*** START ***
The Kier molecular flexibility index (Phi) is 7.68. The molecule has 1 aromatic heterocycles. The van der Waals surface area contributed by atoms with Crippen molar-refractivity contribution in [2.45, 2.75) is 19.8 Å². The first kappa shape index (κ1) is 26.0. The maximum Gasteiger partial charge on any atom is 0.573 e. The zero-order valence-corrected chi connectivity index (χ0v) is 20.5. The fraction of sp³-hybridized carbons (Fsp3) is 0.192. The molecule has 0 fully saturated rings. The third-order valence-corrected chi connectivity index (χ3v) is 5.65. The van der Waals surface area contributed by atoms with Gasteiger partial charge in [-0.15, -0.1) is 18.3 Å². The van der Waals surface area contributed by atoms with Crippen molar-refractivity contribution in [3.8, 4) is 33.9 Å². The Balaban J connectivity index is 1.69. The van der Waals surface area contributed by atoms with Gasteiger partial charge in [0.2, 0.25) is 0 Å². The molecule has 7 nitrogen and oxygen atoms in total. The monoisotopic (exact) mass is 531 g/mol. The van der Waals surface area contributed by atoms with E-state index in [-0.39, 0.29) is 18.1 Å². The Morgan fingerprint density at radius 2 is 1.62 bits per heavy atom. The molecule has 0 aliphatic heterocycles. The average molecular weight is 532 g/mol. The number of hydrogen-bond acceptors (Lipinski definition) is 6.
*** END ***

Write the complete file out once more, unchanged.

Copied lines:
The Kier molecular flexibility index (Phi) is 7.68. The molecule has 1 aromatic heterocycles. The van der Waals surface area contributed by atoms with Crippen molar-refractivity contribution in [2.45, 2.75) is 19.8 Å². The first kappa shape index (κ1) is 26.0. The maximum Gasteiger partial charge on any atom is 0.573 e. The zero-order valence-corrected chi connectivity index (χ0v) is 20.5. The fraction of sp³-hybridized carbons (Fsp3) is 0.192. The molecule has 0 fully saturated rings. The third-order valence-corrected chi connectivity index (χ3v) is 5.65. The van der Waals surface area contributed by atoms with Gasteiger partial charge in [-0.15, -0.1) is 18.3 Å². The van der Waals surface area contributed by atoms with Crippen molar-refractivity contribution in [3.8, 4) is 33.9 Å². The Balaban J connectivity index is 1.69. The van der Waals surface area contributed by atoms with Gasteiger partial charge in [0.2, 0.25) is 0 Å². The molecule has 7 nitrogen and oxygen atoms in total. The monoisotopic (exact) mass is 531 g/mol. The van der Waals surface area contributed by atoms with E-state index in [-0.39, 0.29) is 18.1 Å². The Morgan fingerprint density at radius 2 is 1.62 bits per heavy atom. The molecule has 0 aliphatic heterocycles. The average molecular weight is 532 g/mol. The number of hydrogen-bond acceptors (Lipinski definition) is 6.